Top five tips for a healthy Christmas party season

The manic Christmas season can take its toll on your health so while you're out partying, remember these five rules to keep yourself healthy without missing out on the fun

Gird your loins, people (perhaps literally) – the season of unchecked piggery has arrived. That’s right, we’re heading into the one month of the year when you can indulge freely in all manner of dietary sins and no one – not even those irksome nutritionists who appear on Lorraine to guilt trip you over your cornflakes – is going to scold you.

Mulled wine, bubbles, those chocolate coins that taste like cardboard but you eat them anyway because they’re there – nothing is off limits at Christmas time. Follow bubbles with a nice glass of tap water ©Rex

Here’s where we get to the “But” (you knew it was coming). Joyous as cutting loose and indulging over the festive season is, the hangover in the New Year can be rather painful if you haven’t taken a few simple steps to limit the fallout.

Sensible folk (ie, those irksome nutritionists) would advise a measured approach to alcohol consumption, but if the idea of a sober family Christmas brings you out in a cold sweat, here are our top tips for staying healthy(ish) this party season.

1) Drink lots of water
Hardly groundbreaking nutritional advice, but the simple fact is increasing your intake of H2O is the easiest and cheapest way to improve your health.

One of its many benefits is boosting energy levels, which is why it’s especially important to stay hydrated over Christmas, when many of us will indulge in a tipple or ten (thousand). You all know the drill – aim to drink at least 1.5 litres a day, more if you’re imbibing other, less hydrating, liquids.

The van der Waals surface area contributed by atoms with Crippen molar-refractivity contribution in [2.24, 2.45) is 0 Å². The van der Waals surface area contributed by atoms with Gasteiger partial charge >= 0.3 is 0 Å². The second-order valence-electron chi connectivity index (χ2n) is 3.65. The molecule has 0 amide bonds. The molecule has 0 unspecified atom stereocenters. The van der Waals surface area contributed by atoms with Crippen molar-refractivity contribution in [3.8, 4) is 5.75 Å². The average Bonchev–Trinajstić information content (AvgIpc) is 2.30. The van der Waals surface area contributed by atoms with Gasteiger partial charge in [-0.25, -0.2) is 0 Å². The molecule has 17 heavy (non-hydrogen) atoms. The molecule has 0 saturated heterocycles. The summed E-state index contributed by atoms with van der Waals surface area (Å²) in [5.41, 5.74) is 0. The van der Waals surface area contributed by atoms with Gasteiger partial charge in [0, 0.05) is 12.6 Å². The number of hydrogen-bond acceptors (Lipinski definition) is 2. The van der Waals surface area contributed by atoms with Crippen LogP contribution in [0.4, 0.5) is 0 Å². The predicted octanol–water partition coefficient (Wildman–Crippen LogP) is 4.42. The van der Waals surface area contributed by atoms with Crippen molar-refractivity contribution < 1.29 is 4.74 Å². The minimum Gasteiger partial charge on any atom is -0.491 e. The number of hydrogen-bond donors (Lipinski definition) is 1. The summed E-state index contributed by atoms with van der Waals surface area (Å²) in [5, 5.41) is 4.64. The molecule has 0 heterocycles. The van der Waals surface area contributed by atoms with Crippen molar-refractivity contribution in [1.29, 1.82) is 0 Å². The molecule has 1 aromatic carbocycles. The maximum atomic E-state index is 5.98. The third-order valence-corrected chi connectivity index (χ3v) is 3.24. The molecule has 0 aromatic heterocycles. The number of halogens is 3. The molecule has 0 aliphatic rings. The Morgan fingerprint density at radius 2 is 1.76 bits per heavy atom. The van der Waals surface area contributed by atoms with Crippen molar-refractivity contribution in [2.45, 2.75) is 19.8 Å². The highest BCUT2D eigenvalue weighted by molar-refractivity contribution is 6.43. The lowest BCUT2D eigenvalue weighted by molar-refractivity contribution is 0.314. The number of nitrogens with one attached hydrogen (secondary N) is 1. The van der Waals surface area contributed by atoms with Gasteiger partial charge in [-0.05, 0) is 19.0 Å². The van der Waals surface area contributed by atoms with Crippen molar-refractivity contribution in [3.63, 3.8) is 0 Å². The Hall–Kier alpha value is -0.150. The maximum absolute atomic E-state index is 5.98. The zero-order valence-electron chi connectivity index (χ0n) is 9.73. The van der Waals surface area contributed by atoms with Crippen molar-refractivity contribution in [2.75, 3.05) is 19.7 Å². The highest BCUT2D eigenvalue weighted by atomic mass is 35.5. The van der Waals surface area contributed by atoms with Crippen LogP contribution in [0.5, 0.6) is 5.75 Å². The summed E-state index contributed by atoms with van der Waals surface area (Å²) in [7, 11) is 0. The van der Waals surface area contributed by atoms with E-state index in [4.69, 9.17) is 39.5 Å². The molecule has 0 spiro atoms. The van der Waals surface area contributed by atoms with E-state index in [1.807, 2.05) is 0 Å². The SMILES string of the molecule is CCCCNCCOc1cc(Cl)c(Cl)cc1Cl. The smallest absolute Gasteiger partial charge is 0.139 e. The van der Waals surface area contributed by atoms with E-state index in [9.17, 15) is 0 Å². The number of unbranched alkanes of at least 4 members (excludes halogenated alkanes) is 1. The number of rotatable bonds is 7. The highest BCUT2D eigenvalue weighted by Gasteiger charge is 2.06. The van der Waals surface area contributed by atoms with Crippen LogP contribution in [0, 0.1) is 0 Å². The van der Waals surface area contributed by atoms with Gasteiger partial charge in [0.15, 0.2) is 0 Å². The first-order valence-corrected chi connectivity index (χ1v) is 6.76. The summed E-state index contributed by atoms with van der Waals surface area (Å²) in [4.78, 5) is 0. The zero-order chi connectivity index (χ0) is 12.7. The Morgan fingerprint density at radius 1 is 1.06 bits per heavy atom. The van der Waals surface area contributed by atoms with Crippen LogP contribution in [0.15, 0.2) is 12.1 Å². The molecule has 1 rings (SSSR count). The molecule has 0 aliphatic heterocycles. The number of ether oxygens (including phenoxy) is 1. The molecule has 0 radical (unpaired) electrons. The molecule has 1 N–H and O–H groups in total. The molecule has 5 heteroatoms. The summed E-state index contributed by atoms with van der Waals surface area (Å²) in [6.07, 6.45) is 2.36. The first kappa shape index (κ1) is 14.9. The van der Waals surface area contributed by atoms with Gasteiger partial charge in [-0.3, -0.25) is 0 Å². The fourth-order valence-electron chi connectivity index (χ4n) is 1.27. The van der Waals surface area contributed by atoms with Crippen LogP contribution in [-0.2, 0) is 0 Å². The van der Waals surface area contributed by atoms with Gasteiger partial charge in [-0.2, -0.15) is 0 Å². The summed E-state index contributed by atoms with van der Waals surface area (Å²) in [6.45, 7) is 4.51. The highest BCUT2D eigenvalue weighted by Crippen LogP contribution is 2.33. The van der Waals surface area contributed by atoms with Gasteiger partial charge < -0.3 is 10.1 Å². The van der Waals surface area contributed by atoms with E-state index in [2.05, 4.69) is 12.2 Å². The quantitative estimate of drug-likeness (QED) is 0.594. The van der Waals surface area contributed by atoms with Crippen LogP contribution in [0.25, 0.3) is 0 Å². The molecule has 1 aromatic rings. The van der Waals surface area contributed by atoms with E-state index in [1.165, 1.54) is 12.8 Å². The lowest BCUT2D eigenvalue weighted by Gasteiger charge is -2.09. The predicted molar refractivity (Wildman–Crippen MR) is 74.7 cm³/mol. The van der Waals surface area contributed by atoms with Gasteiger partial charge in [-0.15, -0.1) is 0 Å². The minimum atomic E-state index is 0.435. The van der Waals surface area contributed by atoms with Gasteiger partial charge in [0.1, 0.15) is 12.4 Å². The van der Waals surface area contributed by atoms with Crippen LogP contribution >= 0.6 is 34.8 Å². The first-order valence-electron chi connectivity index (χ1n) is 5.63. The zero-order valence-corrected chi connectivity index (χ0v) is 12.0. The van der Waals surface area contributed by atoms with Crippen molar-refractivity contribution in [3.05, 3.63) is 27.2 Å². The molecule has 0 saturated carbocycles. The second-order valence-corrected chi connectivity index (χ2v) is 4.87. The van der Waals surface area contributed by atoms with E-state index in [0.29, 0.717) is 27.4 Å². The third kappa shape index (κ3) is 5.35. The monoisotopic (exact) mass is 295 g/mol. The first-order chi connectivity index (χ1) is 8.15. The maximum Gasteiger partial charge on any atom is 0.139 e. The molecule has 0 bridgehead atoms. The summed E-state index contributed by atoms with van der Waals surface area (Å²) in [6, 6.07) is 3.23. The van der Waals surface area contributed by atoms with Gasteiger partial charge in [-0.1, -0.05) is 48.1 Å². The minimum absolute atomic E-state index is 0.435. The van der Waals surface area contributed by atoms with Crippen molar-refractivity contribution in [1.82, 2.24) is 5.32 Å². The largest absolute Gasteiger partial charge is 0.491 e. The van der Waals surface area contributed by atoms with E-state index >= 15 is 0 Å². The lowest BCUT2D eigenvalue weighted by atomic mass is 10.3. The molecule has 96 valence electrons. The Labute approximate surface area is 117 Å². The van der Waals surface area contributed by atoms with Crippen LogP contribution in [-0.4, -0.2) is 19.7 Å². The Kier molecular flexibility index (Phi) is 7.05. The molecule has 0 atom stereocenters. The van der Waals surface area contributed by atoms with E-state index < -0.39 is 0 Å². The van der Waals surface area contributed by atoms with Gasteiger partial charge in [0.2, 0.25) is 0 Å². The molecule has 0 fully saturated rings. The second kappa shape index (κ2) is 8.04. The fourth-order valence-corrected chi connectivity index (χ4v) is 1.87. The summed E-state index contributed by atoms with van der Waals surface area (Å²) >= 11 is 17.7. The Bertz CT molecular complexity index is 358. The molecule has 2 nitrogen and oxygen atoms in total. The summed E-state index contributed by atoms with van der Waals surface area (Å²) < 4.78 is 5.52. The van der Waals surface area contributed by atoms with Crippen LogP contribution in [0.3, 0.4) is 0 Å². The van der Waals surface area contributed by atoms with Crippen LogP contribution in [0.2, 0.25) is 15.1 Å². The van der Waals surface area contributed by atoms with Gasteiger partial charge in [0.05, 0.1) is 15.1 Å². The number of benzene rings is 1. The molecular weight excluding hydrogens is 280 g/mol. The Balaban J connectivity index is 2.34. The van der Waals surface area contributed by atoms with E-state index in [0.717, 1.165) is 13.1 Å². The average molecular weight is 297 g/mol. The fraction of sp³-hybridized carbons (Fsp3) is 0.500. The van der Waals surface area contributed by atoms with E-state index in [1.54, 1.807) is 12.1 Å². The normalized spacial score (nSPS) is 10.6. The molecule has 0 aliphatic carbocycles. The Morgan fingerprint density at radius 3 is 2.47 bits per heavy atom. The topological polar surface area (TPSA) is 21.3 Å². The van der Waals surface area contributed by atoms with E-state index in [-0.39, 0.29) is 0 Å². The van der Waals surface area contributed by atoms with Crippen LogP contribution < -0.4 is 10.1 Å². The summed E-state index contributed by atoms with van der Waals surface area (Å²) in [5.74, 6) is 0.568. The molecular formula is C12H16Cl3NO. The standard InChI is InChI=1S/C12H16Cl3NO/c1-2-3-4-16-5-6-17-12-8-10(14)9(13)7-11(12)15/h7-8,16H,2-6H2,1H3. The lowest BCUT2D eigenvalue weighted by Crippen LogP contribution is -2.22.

2) Stock up on Berocca
From personal experience, these refreshing effervescent hits of vitamins B, C and essential minerals are a must when hungover. They help the body to release energy throughout the day and support a healthy immune system. For an added boost, Boots does an alternative that contains guarana, an Amazonian plant extract containing caffeine. Just don’t rely on it year-round.Reach for a vitamin boost rather than a caffeine-filled fizzy drink ©Rex

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3) Get juicing
They’re a hassle to make when rushing out to work in the morning, and can be expensive to buy, but fresh juices are positively bursting with goodness.

The essential vitamins and minerals found in fruit and vegetables are better for you in their raw state, which is why getting into a habit of juicing is one of the smartest lifestyle choices you can make to stay in tip-top condition. If you’re facing a hectic social calendar these next few weeks, plump for an energy-boosting and infection-fighting combination of carrot, apple, celery and ginger, with added ginseng to keep your immune system in check.

4) Milk thistle
This prickly little herb has been used medicinally for thousands of years, so it’s obviously doing something right. Its seeds contain antioxidant compounds called silymarin, which increase the liver’s ability to regenerate, and inhibit toxins from entering its cells. Milk thistle is also used to treat the symptoms of over-indulgence. An essential stocking filler for revellers.Brussel sprouts - there's a reason they're a traditional Christmas food! ©Rex

5) Eat Brussels sprouts

Love ‘em or hate ‘em, Brussels sprouts contain the phytonutrients (that’s the natural chemicals found in plant foods, to you and me) DIM and 13C, which help your liver metabolise more effectively.

Also opt for foods rich in potassium, magnesium, zinc and iron, which are vital for keeping energy levels high. Super foods include brown rice, bananas, oats, broccoli, spinach, lentils, apricots, walnuts and almonds. Slow-releasing carbohydrates such as chickpeas, baked beans and grainy bread are good for keeping energy levels stable.

Of course, coffee and Red Bull will also see you through the next four weeks but your body won’t thank you for it come January. Stick to these suggestions for a fun-filled party season without the pain. Now, where’s that tin of Quality Street?